If you want to create reflection, like I have in the photo below, place your flower on a smartphone or tablet. As you are using black glass it will take in all of the light and give you a clear reflection.
Then, to bring out the reflection even more, brush over the flower's refection with the Dodge Tool to brighten it. Try and use a small, soft brush at the edges, so that you hardly touch the black. If you brighten the black surface, you'll be able to see what you've done.
It may even be better to take a bit longer to select the reflection accurately before brightening it. I would recommend doing this with the Magnetic Lasso tool.
One of the most important factors to help flowers stand out is make sure they're colourful. As a rule of thumb, you should never take flower photos in black and white, but occationally you'll find it works, like the photo below.
Flowers already usually have a nice colour to them, so you don't need to go overboard with boosting it. Go on to Hue/Saturation and increase the Saturation to +15 at the most. Also, play around with the Hue dial, to see if it improves the flower's colour. Though, keep between -15 and +15.
The reason for having such strict limitations with Hue/Saturation is because changing them dramatically will ruin the quality of your photo because you're changing all of the pixels in the photo. Also, when you manipulate a JPEG photo dramatically in Photoshop, you lose the quality in the whole photo.
Another way to increase the saturation of a flower photo is to change your Picture Style on your camera, which may be called something else if you don't use Canon. This is where you go into the camera's menu and choose a preset Picture Style that increases the saturation of the photos you take. If you don't like the settings of the presets, you can change them. (If you're not sure how to do this, refer to your camera's manual.)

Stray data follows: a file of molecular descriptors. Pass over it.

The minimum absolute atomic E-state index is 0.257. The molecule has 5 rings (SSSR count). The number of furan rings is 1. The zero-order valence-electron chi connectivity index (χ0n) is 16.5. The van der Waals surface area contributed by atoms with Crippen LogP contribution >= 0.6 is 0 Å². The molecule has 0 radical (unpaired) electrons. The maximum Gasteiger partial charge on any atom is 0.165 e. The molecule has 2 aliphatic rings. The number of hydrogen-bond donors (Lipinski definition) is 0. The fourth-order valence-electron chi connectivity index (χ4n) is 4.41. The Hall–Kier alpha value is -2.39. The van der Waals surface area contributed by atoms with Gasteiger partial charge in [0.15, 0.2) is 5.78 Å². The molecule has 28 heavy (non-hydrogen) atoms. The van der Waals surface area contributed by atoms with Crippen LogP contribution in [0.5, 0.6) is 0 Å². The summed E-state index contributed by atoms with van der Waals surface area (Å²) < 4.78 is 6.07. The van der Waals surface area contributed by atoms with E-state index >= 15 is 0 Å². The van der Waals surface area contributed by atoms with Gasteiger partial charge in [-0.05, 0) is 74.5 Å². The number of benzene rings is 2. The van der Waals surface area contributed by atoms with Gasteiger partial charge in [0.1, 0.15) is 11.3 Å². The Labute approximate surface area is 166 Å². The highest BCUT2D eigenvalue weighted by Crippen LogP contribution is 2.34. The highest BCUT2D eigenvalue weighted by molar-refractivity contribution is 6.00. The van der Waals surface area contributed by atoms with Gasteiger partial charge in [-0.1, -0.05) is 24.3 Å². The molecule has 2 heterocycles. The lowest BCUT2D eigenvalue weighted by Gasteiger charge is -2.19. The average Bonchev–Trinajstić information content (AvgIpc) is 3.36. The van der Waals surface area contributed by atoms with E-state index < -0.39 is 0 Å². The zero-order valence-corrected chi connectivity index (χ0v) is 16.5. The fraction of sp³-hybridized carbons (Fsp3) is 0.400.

Another way to make your flower photos pop is to actually make the flower pop out from the background. The easy way to do this is using a Vignette. If you use Lightroom or Bridge, you have a Vignette dial already there, just make sure you feather it to the maximum setting to make it subtle, yet effective.
If you're using Photoshop, here are the steps to creating a vignette from scratch:
1. Open up your photo and unlock your Background layer.
2. Use the Elliptical Marque Tool to create a circle/oval around your flower, making it a big bigger than the flower.
3. Then go to Select > Feather and set feather to 250px. Then do the same again.
4. The, inverse the selection by right-clicking inside the selection and clicking 'Select Inverse'.
5. Then duplicate the selected part of your layer by right-clicking the layer and clicking 'Duplicate Layer'.
6. Finally, use Curves or Level (Image > Adjustments) to make your new layer darker, making the flower stand out.
A little tip for you here would be, do not to go overboard. If you make a big change on a photo when editing it, it becomes noticeable that it's been manipulated. It's better to make lots of small changes rather than a few big changes.
That's it for my tips on flower photography, and it's more than enough. All you have to do now is go out and keep shooting, using these new tips. And of course, remember to show me your photos on Twitter with @gmcGareth or Facebook with Gareth Willey Photography.